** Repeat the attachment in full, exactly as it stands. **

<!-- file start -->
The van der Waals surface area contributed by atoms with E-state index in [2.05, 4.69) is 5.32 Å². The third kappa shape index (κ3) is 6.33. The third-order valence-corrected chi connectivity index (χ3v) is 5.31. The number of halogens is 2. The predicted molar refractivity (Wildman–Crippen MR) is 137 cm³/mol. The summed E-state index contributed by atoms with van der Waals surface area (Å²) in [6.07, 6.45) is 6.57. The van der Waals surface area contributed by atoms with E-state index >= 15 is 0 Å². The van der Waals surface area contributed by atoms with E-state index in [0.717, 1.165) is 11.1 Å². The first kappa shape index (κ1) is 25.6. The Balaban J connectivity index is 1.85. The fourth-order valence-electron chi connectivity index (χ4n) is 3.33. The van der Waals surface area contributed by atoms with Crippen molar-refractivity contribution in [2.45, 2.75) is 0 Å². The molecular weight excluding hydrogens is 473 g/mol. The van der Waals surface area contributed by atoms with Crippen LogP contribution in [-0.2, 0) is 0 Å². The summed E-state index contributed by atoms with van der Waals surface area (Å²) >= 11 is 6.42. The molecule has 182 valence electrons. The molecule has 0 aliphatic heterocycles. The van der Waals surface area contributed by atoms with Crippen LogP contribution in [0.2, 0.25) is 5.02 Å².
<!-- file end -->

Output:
The van der Waals surface area contributed by atoms with E-state index in [2.05, 4.69) is 5.32 Å². The third kappa shape index (κ3) is 6.33. The third-order valence-corrected chi connectivity index (χ3v) is 5.31. The number of halogens is 2. The predicted molar refractivity (Wildman–Crippen MR) is 137 cm³/mol. The summed E-state index contributed by atoms with van der Waals surface area (Å²) in [6.07, 6.45) is 6.57. The van der Waals surface area contributed by atoms with E-state index >= 15 is 0 Å². The van der Waals surface area contributed by atoms with E-state index in [0.717, 1.165) is 11.1 Å². The first kappa shape index (κ1) is 25.6. The Balaban J connectivity index is 1.85. The fourth-order valence-electron chi connectivity index (χ4n) is 3.33. The van der Waals surface area contributed by atoms with Crippen molar-refractivity contribution in [2.45, 2.75) is 0 Å². The molecular weight excluding hydrogens is 473 g/mol. The van der Waals surface area contributed by atoms with Crippen LogP contribution in [-0.2, 0) is 0 Å². The summed E-state index contributed by atoms with van der Waals surface area (Å²) >= 11 is 6.42. The molecule has 182 valence electrons. The molecule has 0 aliphatic heterocycles. The van der Waals surface area contributed by atoms with Crippen LogP contribution in [0.2, 0.25) is 5.02 Å².